Goals: EduBuddy wants to increase the number of sign-ups for their new online course. The goal is to increase the conversion rate by 15% within the next three months.

Target audience: The target audience for the landing page is people who are interested in UX, including early career professionals and career-shifters. The company recruits 10 participants who fit this demographic and have never seen the landing page before.

Test Environment: EduBuddy uses UXArmy, to conduct the unmoderated test remotely. The participants are instructed to use their own devices and web browsers to access the landing page.

Tools: Unmoderated Research and uses the 5-second tasks with UXArmy. Their Design of landing pages is in Figma.

During the test: The participants are instructed to visit the landing page and provide feedback on their initial impressions. They are asked to complete tasks, such as signing up for the product or finding more information about the features. The following tasks and questions were made:


  1. Warm up Task (to mentally prepare user for the Test) – Inform the user that what the Task is going to be and design will be shown for a limited time
  2. Show Landing Page Design A
  3. Show Landing Page Design B
  4. Task to pick a Design from A and B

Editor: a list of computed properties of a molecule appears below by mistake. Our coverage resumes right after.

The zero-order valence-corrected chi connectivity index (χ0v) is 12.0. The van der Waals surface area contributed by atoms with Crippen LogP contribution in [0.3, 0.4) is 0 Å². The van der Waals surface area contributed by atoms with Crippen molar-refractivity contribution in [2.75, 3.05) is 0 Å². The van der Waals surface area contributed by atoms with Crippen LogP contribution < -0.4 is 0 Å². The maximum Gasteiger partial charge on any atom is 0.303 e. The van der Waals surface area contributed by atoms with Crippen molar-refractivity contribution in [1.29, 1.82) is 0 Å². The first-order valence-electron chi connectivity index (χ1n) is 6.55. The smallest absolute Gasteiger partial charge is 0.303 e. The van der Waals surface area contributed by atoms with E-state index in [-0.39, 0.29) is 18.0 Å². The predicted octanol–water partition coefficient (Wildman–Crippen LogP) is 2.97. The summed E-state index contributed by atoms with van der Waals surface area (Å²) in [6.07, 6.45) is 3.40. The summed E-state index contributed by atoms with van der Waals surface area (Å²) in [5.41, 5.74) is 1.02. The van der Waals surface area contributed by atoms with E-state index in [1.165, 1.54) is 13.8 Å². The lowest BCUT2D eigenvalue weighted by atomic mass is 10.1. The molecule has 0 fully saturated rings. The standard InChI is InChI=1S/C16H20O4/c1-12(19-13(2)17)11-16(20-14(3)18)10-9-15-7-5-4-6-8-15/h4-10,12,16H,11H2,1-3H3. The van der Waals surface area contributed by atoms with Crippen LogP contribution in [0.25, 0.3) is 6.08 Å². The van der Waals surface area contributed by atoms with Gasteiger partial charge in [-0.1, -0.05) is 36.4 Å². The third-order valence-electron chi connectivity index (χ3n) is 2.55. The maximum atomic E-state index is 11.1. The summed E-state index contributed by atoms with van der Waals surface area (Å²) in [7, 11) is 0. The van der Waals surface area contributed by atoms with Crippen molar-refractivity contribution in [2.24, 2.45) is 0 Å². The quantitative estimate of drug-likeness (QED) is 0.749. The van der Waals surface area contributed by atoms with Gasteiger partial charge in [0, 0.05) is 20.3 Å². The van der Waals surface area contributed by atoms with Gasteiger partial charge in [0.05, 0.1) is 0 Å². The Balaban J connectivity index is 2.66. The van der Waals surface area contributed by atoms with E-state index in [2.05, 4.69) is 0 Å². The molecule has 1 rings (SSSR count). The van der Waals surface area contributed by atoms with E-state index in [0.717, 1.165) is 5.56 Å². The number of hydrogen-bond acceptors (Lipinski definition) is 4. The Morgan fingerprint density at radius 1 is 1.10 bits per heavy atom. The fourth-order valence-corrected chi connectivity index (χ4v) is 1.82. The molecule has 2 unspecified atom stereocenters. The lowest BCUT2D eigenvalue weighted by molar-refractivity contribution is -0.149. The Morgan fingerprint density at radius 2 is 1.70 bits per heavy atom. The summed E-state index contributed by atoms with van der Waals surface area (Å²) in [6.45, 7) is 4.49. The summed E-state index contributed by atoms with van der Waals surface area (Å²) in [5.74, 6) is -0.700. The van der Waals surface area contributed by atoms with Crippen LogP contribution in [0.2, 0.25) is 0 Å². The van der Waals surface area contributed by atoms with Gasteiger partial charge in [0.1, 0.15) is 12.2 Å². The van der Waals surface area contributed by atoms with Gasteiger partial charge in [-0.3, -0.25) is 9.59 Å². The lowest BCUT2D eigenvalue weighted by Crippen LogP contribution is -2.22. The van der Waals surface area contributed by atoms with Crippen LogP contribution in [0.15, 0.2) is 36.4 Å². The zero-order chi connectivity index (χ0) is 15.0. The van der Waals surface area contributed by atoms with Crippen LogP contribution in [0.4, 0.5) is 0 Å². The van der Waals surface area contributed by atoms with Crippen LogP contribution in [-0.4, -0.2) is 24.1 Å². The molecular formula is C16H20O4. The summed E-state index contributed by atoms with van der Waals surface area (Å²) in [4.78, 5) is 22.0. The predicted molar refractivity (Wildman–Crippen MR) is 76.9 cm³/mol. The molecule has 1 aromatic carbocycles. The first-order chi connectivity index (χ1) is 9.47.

Follow Up survey questions (shown after each Design option):

  1. What is your initial impression of the landing page? Open Text 
  2. How appealing was the Design to you? 5-pt Likert Scale
  3. What words would you use for describing the Design you saw? Open Text 
  4. Do you have any additional feedback on the aesthetics of the landing page? Open Text 

After both Design options have been shown:

  1. Which page do you prefer? Single Select
  2. Why did you select that page design? Open Text 


Analysis: EduBuddy analyzes the results to identify the most preferred design option. With UXArmy unmoderated testing and the heatmaps feature, the company was able to see how users navigate their landing page.

Implementation: Based on the results of the test, EduBuddy implements changes to the landing page to improve the user experience and are hopeful to increase conversions. They continue to monitor the performance of the landing page and make additional changes as highlighted in followup usability tests on the UXArmy platform.